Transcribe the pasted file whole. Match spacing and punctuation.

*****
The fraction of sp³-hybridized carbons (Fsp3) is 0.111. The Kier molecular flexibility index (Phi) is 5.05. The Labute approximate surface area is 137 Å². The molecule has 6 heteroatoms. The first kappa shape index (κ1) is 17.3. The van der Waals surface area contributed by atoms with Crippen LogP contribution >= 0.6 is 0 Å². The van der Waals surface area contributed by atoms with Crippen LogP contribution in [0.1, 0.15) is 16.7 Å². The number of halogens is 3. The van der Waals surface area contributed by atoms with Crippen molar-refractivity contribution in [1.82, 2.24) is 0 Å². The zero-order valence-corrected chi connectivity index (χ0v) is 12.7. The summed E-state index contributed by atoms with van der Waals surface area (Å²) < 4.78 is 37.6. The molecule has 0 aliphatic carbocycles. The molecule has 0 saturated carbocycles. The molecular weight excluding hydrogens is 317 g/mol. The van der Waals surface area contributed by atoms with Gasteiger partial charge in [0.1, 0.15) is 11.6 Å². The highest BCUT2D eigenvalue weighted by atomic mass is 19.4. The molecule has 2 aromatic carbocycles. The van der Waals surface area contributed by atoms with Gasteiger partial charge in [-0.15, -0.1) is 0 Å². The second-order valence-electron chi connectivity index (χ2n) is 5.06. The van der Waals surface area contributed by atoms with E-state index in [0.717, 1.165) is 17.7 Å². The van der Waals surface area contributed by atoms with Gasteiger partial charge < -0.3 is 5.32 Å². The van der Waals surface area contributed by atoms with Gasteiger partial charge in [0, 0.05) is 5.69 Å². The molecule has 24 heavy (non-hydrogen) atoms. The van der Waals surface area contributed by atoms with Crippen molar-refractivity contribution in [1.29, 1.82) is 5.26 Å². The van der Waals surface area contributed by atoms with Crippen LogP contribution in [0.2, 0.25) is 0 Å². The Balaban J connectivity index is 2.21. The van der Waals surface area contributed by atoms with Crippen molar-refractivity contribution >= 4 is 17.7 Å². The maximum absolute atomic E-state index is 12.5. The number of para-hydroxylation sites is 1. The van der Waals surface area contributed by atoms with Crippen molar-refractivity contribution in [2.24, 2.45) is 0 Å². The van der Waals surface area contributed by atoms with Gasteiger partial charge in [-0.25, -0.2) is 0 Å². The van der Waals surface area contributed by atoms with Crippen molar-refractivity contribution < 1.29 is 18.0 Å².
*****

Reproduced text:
The fraction of sp³-hybridized carbons (Fsp3) is 0.111. The Kier molecular flexibility index (Phi) is 5.05. The Labute approximate surface area is 137 Å². The molecule has 6 heteroatoms. The first kappa shape index (κ1) is 17.3. The van der Waals surface area contributed by atoms with Crippen LogP contribution >= 0.6 is 0 Å². The van der Waals surface area contributed by atoms with Crippen LogP contribution in [0.1, 0.15) is 16.7 Å². The number of halogens is 3. The van der Waals surface area contributed by atoms with Crippen molar-refractivity contribution in [1.82, 2.24) is 0 Å². The zero-order valence-corrected chi connectivity index (χ0v) is 12.7. The summed E-state index contributed by atoms with van der Waals surface area (Å²) < 4.78 is 37.6. The molecule has 0 aliphatic carbocycles. The molecule has 0 saturated carbocycles. The molecular weight excluding hydrogens is 317 g/mol. The van der Waals surface area contributed by atoms with Gasteiger partial charge in [0.1, 0.15) is 11.6 Å². The highest BCUT2D eigenvalue weighted by atomic mass is 19.4. The molecule has 2 aromatic carbocycles. The van der Waals surface area contributed by atoms with Gasteiger partial charge in [-0.15, -0.1) is 0 Å². The second-order valence-electron chi connectivity index (χ2n) is 5.06. The van der Waals surface area contributed by atoms with E-state index in [0.717, 1.165) is 17.7 Å². The van der Waals surface area contributed by atoms with Gasteiger partial charge < -0.3 is 5.32 Å². The van der Waals surface area contributed by atoms with Gasteiger partial charge in [0, 0.05) is 5.69 Å². The molecule has 24 heavy (non-hydrogen) atoms. The van der Waals surface area contributed by atoms with Crippen molar-refractivity contribution in [1.29, 1.82) is 5.26 Å². The van der Waals surface area contributed by atoms with Crippen LogP contribution in [0.2, 0.25) is 0 Å². The Balaban J connectivity index is 2.21. The van der Waals surface area contributed by atoms with Crippen molar-refractivity contribution >= 4 is 17.7 Å². The maximum absolute atomic E-state index is 12.5. The number of para-hydroxylation sites is 1. The van der Waals surface area contributed by atoms with Crippen molar-refractivity contribution in [2.24, 2.45) is 0 Å². The van der Waals surface area contributed by atoms with Gasteiger partial charge in [-0.25, -0.2) is 0 Å². The van der Waals surface area contributed by atoms with Crippen molar-refractivity contribution < 1.29 is 18.0 Å².